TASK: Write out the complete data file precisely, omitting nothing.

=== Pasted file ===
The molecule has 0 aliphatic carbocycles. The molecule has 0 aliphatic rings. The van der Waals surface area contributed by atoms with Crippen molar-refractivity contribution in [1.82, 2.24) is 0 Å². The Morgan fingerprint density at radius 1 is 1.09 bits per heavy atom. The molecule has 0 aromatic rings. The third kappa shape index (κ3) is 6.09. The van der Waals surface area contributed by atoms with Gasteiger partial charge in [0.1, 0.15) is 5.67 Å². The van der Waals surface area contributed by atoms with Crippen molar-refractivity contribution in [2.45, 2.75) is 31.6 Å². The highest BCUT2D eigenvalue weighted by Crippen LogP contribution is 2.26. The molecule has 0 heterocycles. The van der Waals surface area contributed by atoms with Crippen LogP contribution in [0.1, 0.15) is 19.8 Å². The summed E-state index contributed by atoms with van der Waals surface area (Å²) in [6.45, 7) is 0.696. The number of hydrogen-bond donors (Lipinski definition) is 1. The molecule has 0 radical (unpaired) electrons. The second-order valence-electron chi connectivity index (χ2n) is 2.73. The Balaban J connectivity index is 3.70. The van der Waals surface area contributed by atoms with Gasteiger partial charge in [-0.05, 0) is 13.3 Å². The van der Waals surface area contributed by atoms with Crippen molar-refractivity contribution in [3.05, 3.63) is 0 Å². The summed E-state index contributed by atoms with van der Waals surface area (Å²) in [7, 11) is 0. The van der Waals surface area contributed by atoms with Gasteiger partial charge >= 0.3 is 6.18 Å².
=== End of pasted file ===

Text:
The molecule has 0 aliphatic carbocycles. The molecule has 0 aliphatic rings. The van der Waals surface area contributed by atoms with Crippen molar-refractivity contribution in [1.82, 2.24) is 0 Å². The Morgan fingerprint density at radius 1 is 1.09 bits per heavy atom. The molecule has 0 aromatic rings. The third kappa shape index (κ3) is 6.09. The van der Waals surface area contributed by atoms with Gasteiger partial charge in [0.1, 0.15) is 5.67 Å². The van der Waals surface area contributed by atoms with Crippen molar-refractivity contribution in [2.45, 2.75) is 31.6 Å². The highest BCUT2D eigenvalue weighted by Crippen LogP contribution is 2.26. The molecule has 0 heterocycles. The van der Waals surface area contributed by atoms with Crippen LogP contribution in [0.1, 0.15) is 19.8 Å². The summed E-state index contributed by atoms with van der Waals surface area (Å²) in [6.45, 7) is 0.696. The number of hydrogen-bond donors (Lipinski definition) is 1. The molecule has 0 radical (unpaired) electrons. The second-order valence-electron chi connectivity index (χ2n) is 2.73. The Balaban J connectivity index is 3.70. The van der Waals surface area contributed by atoms with Gasteiger partial charge in [-0.05, 0) is 13.3 Å². The van der Waals surface area contributed by atoms with Crippen molar-refractivity contribution in [3.05, 3.63) is 0 Å². The summed E-state index contributed by atoms with van der Waals surface area (Å²) in [7, 11) is 0. The van der Waals surface area contributed by atoms with Gasteiger partial charge >= 0.3 is 6.18 Å².